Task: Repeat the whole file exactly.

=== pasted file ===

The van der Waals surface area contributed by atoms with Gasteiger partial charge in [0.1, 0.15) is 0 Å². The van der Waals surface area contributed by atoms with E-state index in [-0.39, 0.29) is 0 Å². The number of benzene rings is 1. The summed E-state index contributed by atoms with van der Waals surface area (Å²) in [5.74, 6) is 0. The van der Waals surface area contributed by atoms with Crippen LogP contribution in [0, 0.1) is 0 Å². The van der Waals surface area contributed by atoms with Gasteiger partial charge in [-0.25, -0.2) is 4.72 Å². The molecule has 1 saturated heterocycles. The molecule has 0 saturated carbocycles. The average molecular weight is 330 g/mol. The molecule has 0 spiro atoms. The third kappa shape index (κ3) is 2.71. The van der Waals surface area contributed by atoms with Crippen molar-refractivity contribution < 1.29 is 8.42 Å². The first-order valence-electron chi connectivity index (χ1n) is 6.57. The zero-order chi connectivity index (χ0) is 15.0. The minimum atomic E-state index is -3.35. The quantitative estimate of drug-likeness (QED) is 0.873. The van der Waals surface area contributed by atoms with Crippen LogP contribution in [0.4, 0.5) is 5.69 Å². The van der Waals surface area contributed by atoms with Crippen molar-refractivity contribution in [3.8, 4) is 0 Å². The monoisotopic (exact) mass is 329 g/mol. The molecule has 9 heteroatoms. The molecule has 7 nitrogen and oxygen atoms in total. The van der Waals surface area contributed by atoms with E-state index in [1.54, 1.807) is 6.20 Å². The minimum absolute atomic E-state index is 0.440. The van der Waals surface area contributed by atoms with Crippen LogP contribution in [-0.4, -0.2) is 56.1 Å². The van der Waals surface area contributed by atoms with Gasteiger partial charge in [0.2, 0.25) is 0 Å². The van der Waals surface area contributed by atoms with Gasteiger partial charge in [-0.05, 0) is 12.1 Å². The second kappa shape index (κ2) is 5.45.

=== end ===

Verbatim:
The van der Waals surface area contributed by atoms with Gasteiger partial charge in [0.1, 0.15) is 0 Å². The van der Waals surface area contributed by atoms with E-state index in [-0.39, 0.29) is 0 Å². The number of benzene rings is 1. The summed E-state index contributed by atoms with van der Waals surface area (Å²) in [5.74, 6) is 0. The van der Waals surface area contributed by atoms with Crippen LogP contribution in [0, 0.1) is 0 Å². The van der Waals surface area contributed by atoms with Gasteiger partial charge in [-0.25, -0.2) is 4.72 Å². The molecule has 1 saturated heterocycles. The molecule has 0 saturated carbocycles. The average molecular weight is 330 g/mol. The molecule has 0 spiro atoms. The third kappa shape index (κ3) is 2.71. The van der Waals surface area contributed by atoms with Crippen molar-refractivity contribution < 1.29 is 8.42 Å². The first-order valence-electron chi connectivity index (χ1n) is 6.57. The zero-order chi connectivity index (χ0) is 15.0. The minimum atomic E-state index is -3.35. The quantitative estimate of drug-likeness (QED) is 0.873. The van der Waals surface area contributed by atoms with Crippen LogP contribution in [0.4, 0.5) is 5.69 Å². The van der Waals surface area contributed by atoms with Crippen molar-refractivity contribution in [3.8, 4) is 0 Å². The monoisotopic (exact) mass is 329 g/mol. The molecule has 9 heteroatoms. The molecule has 7 nitrogen and oxygen atoms in total. The van der Waals surface area contributed by atoms with E-state index in [1.54, 1.807) is 6.20 Å². The minimum absolute atomic E-state index is 0.440. The van der Waals surface area contributed by atoms with Crippen LogP contribution in [-0.4, -0.2) is 56.1 Å². The van der Waals surface area contributed by atoms with Gasteiger partial charge in [0.2, 0.25) is 0 Å². The van der Waals surface area contributed by atoms with Gasteiger partial charge in [-0.05, 0) is 12.1 Å². The second kappa shape index (κ2) is 5.45.